I’m sure you see a common thread to what’s necessary for survival: connection to a secure foundation that cannot be moved. For the Christian, that secure foundation is the Unmoved Mover, the Lord God Omnipotent Himself. He is the anchor for our souls in times of trouble and trials. The Scriptures provide us with many wonderful examples of what it means to be anchored to the Unmoved Mover. The unshakable faith that many of the great saints of God demonstrated was firmly rooted in their trust in the unmovable God. They survived the severe storms winds that blew their way by shifting their focus away from their circumstances and looking to the One who is in control of all things and will not be moved by them.

What storms are in your life right now? If you are currently enjoying a season of sunshine, what storms are looming on the horizon? As I have often said here, all of us are in one of three stations in life: either we are in the middle of a storm; we are coming out of a storm; or we are headed into a storm. We move through life much as a ship does on the sea, sometimes experiencing a flat calm, at other times experiencing a freshening breeze, and at others struggling to stay afloat in great waves of challenge. But at all times, our Lord Jesus is at the helm of the ship, and our faith in Him anchors our hope to the very presence of the Unmoved Mover: the Triune God.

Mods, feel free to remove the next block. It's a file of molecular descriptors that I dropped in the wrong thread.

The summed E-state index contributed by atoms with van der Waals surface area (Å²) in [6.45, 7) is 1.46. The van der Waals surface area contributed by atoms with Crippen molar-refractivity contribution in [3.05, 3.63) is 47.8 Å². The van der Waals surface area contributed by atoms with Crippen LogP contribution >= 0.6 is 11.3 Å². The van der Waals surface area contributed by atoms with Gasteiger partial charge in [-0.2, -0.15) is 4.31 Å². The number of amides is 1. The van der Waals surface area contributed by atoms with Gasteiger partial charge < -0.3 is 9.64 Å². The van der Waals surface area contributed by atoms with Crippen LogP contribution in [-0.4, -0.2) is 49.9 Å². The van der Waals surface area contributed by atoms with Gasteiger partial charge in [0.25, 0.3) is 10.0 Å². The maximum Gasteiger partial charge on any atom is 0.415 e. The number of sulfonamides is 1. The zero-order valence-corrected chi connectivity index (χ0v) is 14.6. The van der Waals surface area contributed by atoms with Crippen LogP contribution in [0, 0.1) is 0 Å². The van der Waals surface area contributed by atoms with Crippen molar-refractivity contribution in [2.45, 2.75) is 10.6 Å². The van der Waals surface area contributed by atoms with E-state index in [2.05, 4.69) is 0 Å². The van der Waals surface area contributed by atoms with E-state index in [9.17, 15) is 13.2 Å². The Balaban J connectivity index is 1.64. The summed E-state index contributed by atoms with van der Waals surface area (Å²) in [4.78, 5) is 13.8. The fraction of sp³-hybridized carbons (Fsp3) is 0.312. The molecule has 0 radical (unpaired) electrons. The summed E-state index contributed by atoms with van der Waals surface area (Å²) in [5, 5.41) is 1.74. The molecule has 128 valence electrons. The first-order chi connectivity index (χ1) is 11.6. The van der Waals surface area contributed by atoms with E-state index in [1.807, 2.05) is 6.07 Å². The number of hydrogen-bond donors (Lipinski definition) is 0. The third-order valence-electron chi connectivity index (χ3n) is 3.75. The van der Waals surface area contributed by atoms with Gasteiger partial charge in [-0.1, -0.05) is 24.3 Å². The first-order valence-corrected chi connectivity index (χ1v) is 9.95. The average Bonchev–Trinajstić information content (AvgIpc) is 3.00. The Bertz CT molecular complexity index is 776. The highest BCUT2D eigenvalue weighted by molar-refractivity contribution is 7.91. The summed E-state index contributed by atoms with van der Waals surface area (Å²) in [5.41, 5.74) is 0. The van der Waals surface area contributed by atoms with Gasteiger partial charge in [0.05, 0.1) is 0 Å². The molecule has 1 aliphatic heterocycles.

God never promised us a life devoid of storms. When Jesus said to His disciples, “Let us go over to the other side of the lake” (Mark 4:35), they all climbed into the boat, and Jesus, who was undoubtedly exhausted from the day’s ministry, fell fast asleep in the stern. When a furious squall arose, the disciples were terrified . . . yet still Jesus slept. Why did they fear? Because they forgot what Jesus had originally said before the journey began: “Let us go over to the other side.” This is the promise for all believers—yesterday, today, and tomorrow. Regardless of whatever storms may arise, our Unmoved Mover will get us safely to the other side.

This is the Gospel. This is grace for your race. NEVER FORGET THAT . . . AMEN!

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He lifted me out of the slimy pit, out of the mud and mire . . .He put a new song in my mouth. (Psalm 40:2-3)